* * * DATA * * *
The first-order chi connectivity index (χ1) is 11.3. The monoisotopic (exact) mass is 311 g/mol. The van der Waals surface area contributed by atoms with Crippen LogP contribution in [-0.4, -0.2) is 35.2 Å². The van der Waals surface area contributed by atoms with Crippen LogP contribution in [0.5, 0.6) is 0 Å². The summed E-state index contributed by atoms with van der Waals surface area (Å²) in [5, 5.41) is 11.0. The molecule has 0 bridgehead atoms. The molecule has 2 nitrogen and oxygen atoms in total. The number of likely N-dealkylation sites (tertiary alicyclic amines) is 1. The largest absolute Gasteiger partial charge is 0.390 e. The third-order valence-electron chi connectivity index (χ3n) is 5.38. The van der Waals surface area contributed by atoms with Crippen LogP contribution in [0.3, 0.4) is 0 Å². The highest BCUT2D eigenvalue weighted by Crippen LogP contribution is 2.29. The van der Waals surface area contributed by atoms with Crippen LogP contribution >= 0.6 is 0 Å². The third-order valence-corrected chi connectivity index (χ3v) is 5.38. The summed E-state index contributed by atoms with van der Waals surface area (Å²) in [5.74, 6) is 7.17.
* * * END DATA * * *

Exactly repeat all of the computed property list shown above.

The first-order chi connectivity index (χ1) is 11.3. The monoisotopic (exact) mass is 311 g/mol. The van der Waals surface area contributed by atoms with Crippen LogP contribution in [-0.4, -0.2) is 35.2 Å². The van der Waals surface area contributed by atoms with Crippen LogP contribution in [0.5, 0.6) is 0 Å². The summed E-state index contributed by atoms with van der Waals surface area (Å²) in [5, 5.41) is 11.0. The molecule has 0 bridgehead atoms. The molecule has 2 nitrogen and oxygen atoms in total. The number of likely N-dealkylation sites (tertiary alicyclic amines) is 1. The largest absolute Gasteiger partial charge is 0.390 e. The third-order valence-electron chi connectivity index (χ3n) is 5.38. The van der Waals surface area contributed by atoms with Crippen LogP contribution in [0.3, 0.4) is 0 Å². The highest BCUT2D eigenvalue weighted by Crippen LogP contribution is 2.29. The van der Waals surface area contributed by atoms with Crippen LogP contribution >= 0.6 is 0 Å². The third-order valence-corrected chi connectivity index (χ3v) is 5.38. The summed E-state index contributed by atoms with van der Waals surface area (Å²) in [5.74, 6) is 7.17.